The more things change, the more they don't

No doubt the sharp-eyed among you noticed the "20th Anniversary" banner at the top of this issue. Yes, Lightwave has completed 20 years of optical communications coverage; our first issue appeared in January 1984. (So, mathematically speaking, last year was our 20th year. That's why I said we've completed 20 years. We will tout no achievements before their time.) Needless to say, the optical communications industry has seen a lot over these 20 years—and all of it appeared in the pages of Lightwave.

One of the advantages of age is the ability to look back and reflect on the past—and how that past led to our present circumstances. Looking back at the mimeographed copy of that first issue, I'm struck by how many of the articles echo the concerns of today. In fact, many of the articles, with the change of a few acronyms, would be as relevant in 2004 as they were back then.

For example, the cover story proclaimed, "Divestiture: new opportunities for lightwave." The article described how the breakup of AT&T would benefit optical communications technology, which the publication called "lightwave" before modesty and a lack of industry use of the term led us to discontinue the practice. Changes in regulation have often provided a market catalyst over the past 20 years, not only in the United States but also around the world. China's adoption of a more open market as part of its application to the World Trade Organization is a current example—as is the Federal Communications Commission's Triennial Review, which provided impetus for at least some of the RBOCs to look seriously at fiber to the premises in the United States.

The news stories also seem prescient. "Fiber LANs advance slowly," announces one news article. Certainly, that's still the case. As that article quoted someone from Honeywell, "[L]ightwave LANs will be confined to military or industrial applications until four developments take place: component standards, low-cost couplers, bus transceivers of lightwave integrated circuits, and guidelines for migration path from metallic to lightwave networks." Certainly, at least some of those standards are in place, and such organizations as the Telecommunications Industry Association's Fiber Optics LAN Section have helped to establish guidelines through its promotion of centralized cabling architectures. Still, with the exception of a role in the riser, optical cabling in LANs continues to be limited mainly to military and industrial networks. The advances of Category 5 and 6 cabling as well as a continued belief that optical technology is too expensive have continued to block the widespread adoption of fiber to the desktop.

Meanwhile, another news story questions whether "fiber-conscious telcos" could threaten cable TV companies, and a third story describes work in photonic ICs. The features also sound familiar. One is titled "Japan follows some different paths," which remains true today. Another describes "The fibering of Manhattan—and beyond" well before MFS (now AboveNet) decided to try the idea. Still another article describes "Cable's coming era of specialization." Anyone who has been shown standard singlemode, dispersion-shifted, nonzero dispersion-shifted, metro-focused, low water peak access, or laser-optimized LAN fiber cabling can attest to the accuracy of that assertion.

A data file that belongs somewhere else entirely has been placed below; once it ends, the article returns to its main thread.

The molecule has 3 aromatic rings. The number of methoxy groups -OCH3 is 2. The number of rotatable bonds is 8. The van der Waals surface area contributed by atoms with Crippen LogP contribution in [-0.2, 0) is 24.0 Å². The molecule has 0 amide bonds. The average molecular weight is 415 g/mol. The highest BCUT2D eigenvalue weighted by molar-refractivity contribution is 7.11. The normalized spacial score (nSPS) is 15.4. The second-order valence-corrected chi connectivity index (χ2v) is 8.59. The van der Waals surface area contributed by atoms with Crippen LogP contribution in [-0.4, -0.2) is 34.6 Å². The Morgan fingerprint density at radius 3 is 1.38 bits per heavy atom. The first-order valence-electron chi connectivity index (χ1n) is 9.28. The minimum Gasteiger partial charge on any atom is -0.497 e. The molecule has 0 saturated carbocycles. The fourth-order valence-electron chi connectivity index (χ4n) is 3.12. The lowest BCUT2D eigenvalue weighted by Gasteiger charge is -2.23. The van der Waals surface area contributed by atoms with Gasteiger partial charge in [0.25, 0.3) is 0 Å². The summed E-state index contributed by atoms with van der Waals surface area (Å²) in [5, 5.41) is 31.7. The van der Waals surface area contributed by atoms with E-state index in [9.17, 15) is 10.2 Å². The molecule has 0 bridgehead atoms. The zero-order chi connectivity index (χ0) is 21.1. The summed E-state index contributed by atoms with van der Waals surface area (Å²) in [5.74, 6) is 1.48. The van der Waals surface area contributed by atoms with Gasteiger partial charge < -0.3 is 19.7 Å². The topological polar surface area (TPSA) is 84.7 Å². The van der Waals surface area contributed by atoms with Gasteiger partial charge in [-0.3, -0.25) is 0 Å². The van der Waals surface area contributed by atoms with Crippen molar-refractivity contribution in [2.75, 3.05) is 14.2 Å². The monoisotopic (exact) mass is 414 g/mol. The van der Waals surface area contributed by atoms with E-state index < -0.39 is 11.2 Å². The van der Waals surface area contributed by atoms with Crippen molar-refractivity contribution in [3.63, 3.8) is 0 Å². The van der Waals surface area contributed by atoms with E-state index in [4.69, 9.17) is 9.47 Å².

To me, the fact the stories in that first issue so closely echo the concerns of today is not so much a testament to the founding editors' ability to predict the future (although John Ryan, a member of that staff who later helped found RHK, might disagree) as it is a reflection of the many ways in which certain issues have always been relevant to optical communications. Like consumers of any other product, carriers and network managers perform a cost/benefit analysis when weighing the purchase of optical equipment. Both carriers and network managers usually find that the benefits of optical communications—traditionally, speedier line rates, greater bandwidth capacity, and a more robust upgrade path—come at a cost greater than whatever technology currently resides in the network. Add the inertia of wanting to leverage previous investments and in-house expertise, and it's no wonder the purveyors of optical equipment constantly find themselves having to refine their offerings to make them fit more readily into their customers' business plans and corporate culture. Sometimes a change in regulation is necessary to tip that cost/benefit balance in favor of fiber. Other times, it may be a technological breakthrough like photonic ICs that promises to change the equation.

Which is another way of saying I disagree that, in a post-bubble market, we face a "new world" that requires new thinking. Actually, the current market doesn't require much that's new—at least not if your viewpoint extends beyond 1999. Success still comes down to meeting or exceeding customer requirements at a price they can afford to pay. The requirements may change, but the goal remains the same.

As does our goal here at Lightwave to keep you informed. With 20 years under our belts, we believe in the future of fiber—and we can't wait to see how the next 20 years unfold.

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